The interprofessional P.A. program at the School of Nursing is designed to equip students with a greater ability to provide care and become leaders in a variety of settings. Through learning opportunities with students in the school’s other programs, students discover how to interpret different perspectives, collaborate and lead as members of health care teams. These experiences foster awareness and appreciation of other cultures and shape how students provide care once in practice.
The P.A. program is led by the Nursing Science and Health-Care Leadership Graduate Group, an interprofessional team of more than 55 faculty from disciplines such as nursing, medicine, health informatics, nutrition, biostatistics, pharmacy, sociology and public health.
The master's-degree program is a full-time, professional degree program that includes academic courses, clinical skills courses and supervised clinical practice. Students are encouraged to limit outside employment while enrolled in this full-time program of study.
All students must complete core academic courses, a scholarly project, and a comprehensive exam as well as 1,530 hours of supervised clinical practice. Academic courses provide a broad education that includes advanced skills in understanding complex problems and generating solutions, how health systems and health care work, how to improve quality, as well as how to lead teams and manage business aspects of care, including informatics and reimbursement.
This is a 27-month, year-round program. Core courses are offered summer, fall, winter and spring quarters on the UC Davis Sacramento campus. Students typically attend class Monday through Friday and they should also expect some weekend and evening course requirements and clinical experiences.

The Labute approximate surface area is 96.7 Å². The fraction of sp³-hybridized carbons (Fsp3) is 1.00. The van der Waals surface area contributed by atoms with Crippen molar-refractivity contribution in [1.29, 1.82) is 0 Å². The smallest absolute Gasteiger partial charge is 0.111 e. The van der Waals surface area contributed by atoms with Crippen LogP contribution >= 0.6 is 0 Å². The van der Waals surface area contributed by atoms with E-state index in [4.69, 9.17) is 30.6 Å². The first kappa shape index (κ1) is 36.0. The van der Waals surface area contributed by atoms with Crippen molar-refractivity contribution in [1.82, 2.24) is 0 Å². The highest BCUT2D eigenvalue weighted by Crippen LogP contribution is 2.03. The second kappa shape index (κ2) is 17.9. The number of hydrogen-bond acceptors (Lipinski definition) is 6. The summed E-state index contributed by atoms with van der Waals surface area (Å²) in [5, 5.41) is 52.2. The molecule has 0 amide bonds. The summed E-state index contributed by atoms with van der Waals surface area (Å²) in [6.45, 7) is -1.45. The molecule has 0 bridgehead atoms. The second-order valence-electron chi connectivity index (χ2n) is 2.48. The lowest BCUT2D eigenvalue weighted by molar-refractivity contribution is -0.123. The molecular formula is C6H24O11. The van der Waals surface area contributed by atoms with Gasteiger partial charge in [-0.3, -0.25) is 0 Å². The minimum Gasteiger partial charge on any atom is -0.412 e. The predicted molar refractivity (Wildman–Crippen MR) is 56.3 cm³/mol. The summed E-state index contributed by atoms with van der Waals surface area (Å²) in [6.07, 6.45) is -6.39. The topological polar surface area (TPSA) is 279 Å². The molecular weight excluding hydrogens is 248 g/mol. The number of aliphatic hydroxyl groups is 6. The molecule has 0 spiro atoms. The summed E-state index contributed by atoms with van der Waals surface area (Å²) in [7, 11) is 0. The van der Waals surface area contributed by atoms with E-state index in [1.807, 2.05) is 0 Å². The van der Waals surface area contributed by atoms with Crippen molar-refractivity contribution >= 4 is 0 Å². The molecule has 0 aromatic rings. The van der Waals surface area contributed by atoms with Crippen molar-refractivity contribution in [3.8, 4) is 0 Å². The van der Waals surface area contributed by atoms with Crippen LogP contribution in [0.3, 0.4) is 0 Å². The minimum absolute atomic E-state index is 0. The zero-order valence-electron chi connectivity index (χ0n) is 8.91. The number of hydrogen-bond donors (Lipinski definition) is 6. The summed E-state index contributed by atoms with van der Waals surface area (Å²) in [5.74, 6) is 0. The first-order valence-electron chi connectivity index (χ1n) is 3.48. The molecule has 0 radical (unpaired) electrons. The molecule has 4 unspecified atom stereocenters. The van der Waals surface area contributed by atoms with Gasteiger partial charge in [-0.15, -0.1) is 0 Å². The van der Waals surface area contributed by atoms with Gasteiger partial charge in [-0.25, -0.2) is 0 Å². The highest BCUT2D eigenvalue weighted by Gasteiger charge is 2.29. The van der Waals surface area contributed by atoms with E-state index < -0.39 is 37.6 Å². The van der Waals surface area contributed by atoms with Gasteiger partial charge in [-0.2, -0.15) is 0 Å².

First-year students are in class approximately four days per week, from 8 a.m. to 5 p.m. This schedule is subject to change. Second-year students complete 4-6-week clinical rotations throughout California. Required clinical experiences include primary health care (must include exposure to geriatric and adult patients), pediatrics, women’s health, psychiatry, emergency medicine, surgery and inpatient medicine. Students are not required to provide or solicit clinical sites or preceptors. Students return to campus for a week at least once per quarter for coursework related to clinical skills, leadership and quality improvement. Read more about the program's courses.
A mandatory Leadership Immersion Experience serves as an orientation for students. This full-time, three-day experience runs the week prior to the first summer quarter. Throughout this time together, students interact with School of Nursing leadership, participate in team building and develop one-on-one faculty relationships. The week serves as the foundation for the Nursing Science and Health-Care Leadership Graduate program curriculum.
- Full-time enrollment (12 units per quarter) is required
- Required courses for the master’s-degree program include a combination of core courses and electives.
- A comprehensive exam is required
- Physician assistant students are expected to complete the program in 27 months
- Physician assistant studies program degree requirements
- Essential abilities and technical standards for students
Still have questions? Many answers are provided on the FAQ page. For additional assistance, the fastest way to get answers about School of Nursing programs, admission requirements and the application process is to email HS-BettyIreneMooreSON@ucdavis.edu. Also, sign up to be part of the P.A. program email group to receive regular updates and program news.